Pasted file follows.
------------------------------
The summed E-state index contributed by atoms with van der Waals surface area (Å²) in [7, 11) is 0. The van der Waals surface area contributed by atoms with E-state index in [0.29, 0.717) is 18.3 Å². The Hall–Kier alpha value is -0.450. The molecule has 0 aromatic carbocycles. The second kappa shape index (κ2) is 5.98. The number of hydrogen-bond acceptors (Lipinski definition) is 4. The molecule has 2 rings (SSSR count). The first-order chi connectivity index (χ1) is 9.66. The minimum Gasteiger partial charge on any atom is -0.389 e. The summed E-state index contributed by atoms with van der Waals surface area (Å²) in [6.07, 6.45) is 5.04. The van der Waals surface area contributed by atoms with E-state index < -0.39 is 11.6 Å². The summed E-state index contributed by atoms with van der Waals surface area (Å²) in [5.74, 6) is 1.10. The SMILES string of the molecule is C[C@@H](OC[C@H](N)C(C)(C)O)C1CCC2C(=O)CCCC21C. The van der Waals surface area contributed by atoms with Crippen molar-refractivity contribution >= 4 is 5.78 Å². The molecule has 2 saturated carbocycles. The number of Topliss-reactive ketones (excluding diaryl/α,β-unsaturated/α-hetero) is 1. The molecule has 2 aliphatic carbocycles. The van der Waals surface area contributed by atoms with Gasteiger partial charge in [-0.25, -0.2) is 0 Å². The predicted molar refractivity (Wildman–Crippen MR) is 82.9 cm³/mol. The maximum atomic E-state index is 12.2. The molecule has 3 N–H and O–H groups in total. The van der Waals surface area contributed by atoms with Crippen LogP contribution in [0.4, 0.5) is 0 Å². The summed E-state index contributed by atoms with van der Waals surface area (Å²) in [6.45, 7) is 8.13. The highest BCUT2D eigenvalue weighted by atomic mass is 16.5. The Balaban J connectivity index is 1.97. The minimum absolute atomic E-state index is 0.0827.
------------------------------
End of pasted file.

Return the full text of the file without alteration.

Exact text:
The summed E-state index contributed by atoms with van der Waals surface area (Å²) in [7, 11) is 0. The van der Waals surface area contributed by atoms with E-state index in [0.29, 0.717) is 18.3 Å². The Hall–Kier alpha value is -0.450. The molecule has 0 aromatic carbocycles. The second kappa shape index (κ2) is 5.98. The number of hydrogen-bond acceptors (Lipinski definition) is 4. The molecule has 2 rings (SSSR count). The first-order chi connectivity index (χ1) is 9.66. The minimum Gasteiger partial charge on any atom is -0.389 e. The summed E-state index contributed by atoms with van der Waals surface area (Å²) in [6.07, 6.45) is 5.04. The van der Waals surface area contributed by atoms with E-state index < -0.39 is 11.6 Å². The summed E-state index contributed by atoms with van der Waals surface area (Å²) in [5.74, 6) is 1.10. The SMILES string of the molecule is C[C@@H](OC[C@H](N)C(C)(C)O)C1CCC2C(=O)CCCC21C. The van der Waals surface area contributed by atoms with Crippen molar-refractivity contribution >= 4 is 5.78 Å². The molecule has 2 saturated carbocycles. The number of Topliss-reactive ketones (excluding diaryl/α,β-unsaturated/α-hetero) is 1. The molecule has 2 aliphatic carbocycles. The van der Waals surface area contributed by atoms with Gasteiger partial charge in [-0.25, -0.2) is 0 Å². The predicted molar refractivity (Wildman–Crippen MR) is 82.9 cm³/mol. The maximum atomic E-state index is 12.2. The molecule has 3 N–H and O–H groups in total. The van der Waals surface area contributed by atoms with Crippen LogP contribution in [0.4, 0.5) is 0 Å². The summed E-state index contributed by atoms with van der Waals surface area (Å²) in [6.45, 7) is 8.13. The highest BCUT2D eigenvalue weighted by atomic mass is 16.5. The Balaban J connectivity index is 1.97. The minimum absolute atomic E-state index is 0.0827.